That's how the model presented here came about. During the test flying of the second prototype it was decided to alter the control configuration from strip elevons to inset elevons and alter slightly the size of the wing tip surfaces. These changes further improved the flight characteristics and are as
drawn on the plans. The plans show the Kress EJK fan unit installed and also the installation of the Grosse EJT fan. Unless noted otherwise, text refers to both versions. It is likely that the Mk2 version of the Grose EJT fan with the integral shroud/stators could also be installed (a slightly different mounting system to that shown on these plans will be needed).
Construction: Construction begins with preparation of the fuselage foam block. Refer to the sketches numbered 1-8 throughout this procedure. Blue foam was used throughout, but I suspect that white foam would be OK too as long as you sheet the wings with a balsa veneer (or add two ? mm x 6mm hardwood spars at the point of maximum thickness).
STEP 1. Begin by preparing a piece of blue foam to the size shown on the plans. Mark the longitudinal centreline of the top, bottom and both ends of the prepared block with a felt pen.
STEP 2. Cut a pair of WING SPAR TEMPLATES from Formica, and pin to the left and right sides of the block, ensuring that the rear of each template lies exactly 200mm forward of the rear of the block. Hot wire cut (hence shown as HWC) the rear wing spar slot only (the front spar slot is cut later).
STEP 3. Transfer the position of the Equipment Hatch line from the fuselage side view to the block. HWC Equipment Hatch using two straight pieces of wood pinned to the block as a guide.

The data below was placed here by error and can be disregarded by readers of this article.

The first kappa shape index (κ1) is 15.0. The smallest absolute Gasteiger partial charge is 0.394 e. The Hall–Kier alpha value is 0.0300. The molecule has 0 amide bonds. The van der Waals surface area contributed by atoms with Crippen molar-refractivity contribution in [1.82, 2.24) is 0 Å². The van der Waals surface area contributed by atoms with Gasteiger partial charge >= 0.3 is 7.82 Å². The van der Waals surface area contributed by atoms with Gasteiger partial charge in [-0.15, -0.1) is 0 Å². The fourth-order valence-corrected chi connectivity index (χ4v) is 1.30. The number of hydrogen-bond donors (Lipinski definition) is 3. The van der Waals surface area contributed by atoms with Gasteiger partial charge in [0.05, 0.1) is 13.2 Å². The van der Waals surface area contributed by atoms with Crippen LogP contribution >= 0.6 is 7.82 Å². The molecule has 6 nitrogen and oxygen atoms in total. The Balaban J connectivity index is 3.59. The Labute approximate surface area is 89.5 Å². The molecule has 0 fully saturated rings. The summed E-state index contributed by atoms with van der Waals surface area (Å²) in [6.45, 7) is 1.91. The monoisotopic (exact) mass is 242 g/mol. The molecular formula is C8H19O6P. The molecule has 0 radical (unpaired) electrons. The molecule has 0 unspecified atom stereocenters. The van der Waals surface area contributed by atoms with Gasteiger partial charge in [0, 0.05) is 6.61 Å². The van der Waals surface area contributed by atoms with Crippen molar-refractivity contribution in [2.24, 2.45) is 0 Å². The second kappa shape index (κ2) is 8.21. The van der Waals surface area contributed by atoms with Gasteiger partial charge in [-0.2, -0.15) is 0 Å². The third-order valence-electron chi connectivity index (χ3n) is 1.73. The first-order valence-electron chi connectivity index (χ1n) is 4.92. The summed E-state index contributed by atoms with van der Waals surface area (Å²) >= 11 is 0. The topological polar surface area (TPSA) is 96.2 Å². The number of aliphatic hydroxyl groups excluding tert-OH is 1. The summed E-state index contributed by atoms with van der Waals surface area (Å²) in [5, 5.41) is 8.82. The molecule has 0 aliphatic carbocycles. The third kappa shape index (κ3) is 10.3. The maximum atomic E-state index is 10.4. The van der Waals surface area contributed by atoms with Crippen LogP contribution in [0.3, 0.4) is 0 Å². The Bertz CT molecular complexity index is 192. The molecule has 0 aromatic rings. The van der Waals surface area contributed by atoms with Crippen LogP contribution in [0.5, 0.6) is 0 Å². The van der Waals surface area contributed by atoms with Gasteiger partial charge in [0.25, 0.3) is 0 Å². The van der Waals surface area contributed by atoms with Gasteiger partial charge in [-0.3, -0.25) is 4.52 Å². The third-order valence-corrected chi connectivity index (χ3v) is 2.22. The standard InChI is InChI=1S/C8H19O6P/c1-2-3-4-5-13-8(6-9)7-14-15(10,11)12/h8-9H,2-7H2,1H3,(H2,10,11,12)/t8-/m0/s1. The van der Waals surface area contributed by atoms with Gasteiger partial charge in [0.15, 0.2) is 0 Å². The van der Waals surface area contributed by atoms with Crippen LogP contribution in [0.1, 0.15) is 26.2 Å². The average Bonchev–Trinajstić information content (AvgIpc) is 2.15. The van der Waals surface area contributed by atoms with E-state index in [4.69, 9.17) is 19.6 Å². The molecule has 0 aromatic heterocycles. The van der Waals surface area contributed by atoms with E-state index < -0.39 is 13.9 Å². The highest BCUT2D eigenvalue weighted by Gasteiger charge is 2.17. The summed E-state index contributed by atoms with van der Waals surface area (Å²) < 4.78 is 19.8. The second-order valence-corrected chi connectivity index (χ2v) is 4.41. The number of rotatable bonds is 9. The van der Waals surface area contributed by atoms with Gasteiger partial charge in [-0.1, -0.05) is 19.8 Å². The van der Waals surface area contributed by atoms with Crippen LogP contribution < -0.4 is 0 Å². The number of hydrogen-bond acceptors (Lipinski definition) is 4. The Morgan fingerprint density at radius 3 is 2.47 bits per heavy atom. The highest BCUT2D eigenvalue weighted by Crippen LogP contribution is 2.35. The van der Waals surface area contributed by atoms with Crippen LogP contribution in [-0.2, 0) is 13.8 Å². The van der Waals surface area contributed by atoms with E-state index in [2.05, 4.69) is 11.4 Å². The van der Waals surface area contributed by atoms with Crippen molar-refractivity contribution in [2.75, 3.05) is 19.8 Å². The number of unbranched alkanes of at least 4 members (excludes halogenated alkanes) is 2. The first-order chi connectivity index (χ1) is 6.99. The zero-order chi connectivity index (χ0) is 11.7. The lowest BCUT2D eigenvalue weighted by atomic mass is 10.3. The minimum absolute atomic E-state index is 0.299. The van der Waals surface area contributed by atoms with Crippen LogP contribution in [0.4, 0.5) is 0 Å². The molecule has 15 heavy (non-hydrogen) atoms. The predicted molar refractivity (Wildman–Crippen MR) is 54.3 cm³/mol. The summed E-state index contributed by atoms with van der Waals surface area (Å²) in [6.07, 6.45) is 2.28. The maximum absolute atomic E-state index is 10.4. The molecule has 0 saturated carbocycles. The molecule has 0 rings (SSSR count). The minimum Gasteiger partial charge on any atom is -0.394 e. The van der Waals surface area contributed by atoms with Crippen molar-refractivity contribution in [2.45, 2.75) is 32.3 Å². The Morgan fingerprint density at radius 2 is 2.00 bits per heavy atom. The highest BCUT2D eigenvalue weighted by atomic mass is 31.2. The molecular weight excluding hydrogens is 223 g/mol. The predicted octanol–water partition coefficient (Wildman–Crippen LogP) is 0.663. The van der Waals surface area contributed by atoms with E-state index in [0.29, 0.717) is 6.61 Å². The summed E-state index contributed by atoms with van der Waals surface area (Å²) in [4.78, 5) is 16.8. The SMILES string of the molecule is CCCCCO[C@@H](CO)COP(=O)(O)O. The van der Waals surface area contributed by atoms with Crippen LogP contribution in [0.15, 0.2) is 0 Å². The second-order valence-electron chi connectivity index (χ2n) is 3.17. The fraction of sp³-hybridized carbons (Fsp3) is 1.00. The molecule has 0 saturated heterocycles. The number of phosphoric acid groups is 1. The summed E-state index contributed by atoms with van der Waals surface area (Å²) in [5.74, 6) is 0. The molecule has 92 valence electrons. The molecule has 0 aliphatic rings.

STEP 4. Temporarily remove Equipment Hatch, and re-attach WING SPAR TEMPLATES to the fuselage block, then HWC forward wing spar slot.
STEP 5. Trace fuselage side view to Formica to make HWC templates (2 required). Allow an extra 20mm at front and rear for wire lead-in/exit guides. Tape Equipment Hatch back in correct position, then HWC fuselage to shape.
STEP 6. Untape equipment hatch, then pin CANOPY TEMPLATE (left and right) in place as shown. HWC canopy, then HWC front face of Equipment Hatch using hardwood guides.
STEP 7. Tape all blocks together, then mark both ends of fuselage as shown. HWC chamfer on fuselage sides using hardwood guides.
STEP8. Remove canopy and Equipment Hatch, the HWC down centreline of remaining blocks. Take one fuselage half and pin Nose Inlet and Duct Cutting Template (Rear) in place. HWC duct. Repeat for other fuselage half. HWC aerial and leads tunnel using Duct Cutting Template (Rear) and Tunnel template. Repeat for other fuselage half. Smooth the fuselage ducting using 400 grade glasspaper wet and when satisfied with the finish, epoxy the two fuselage halves together. The small section of fuselage forward of the Equipment Hatch is now epoxied in place. Cut the two Dowel Mounting Blocks from 3mm Liteply. Do not drill holes for the dowels at this stage. Locate the position of the blocks on the fuselage, and trim away the foam until they seat flush with the rear face. Epoxy in place..."
Supplementary file notes
Plan file in alternative PDFvector format.
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User commentsSuperb model pics (004-008) shared with us by Akram Al Shakly.
Mary - 21/09/2016
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- Blohm and Voss P 212 (oz7892)
- Plan File Filesize: 694KB Filename: Blohm_Voss_P212_oz7892.pdf
- Supplement Filesize: 4886KB Filename: Blohm_Voss_P212_oz7892_article.pdf
- Supplement Filesize: 693KB Filename: Blohm_Voss_P212_oz7892_Vector.pdf
- CAD Zip Filesize: 234KB Filename: Blohm_Voss_P212_oz7892_cad.zip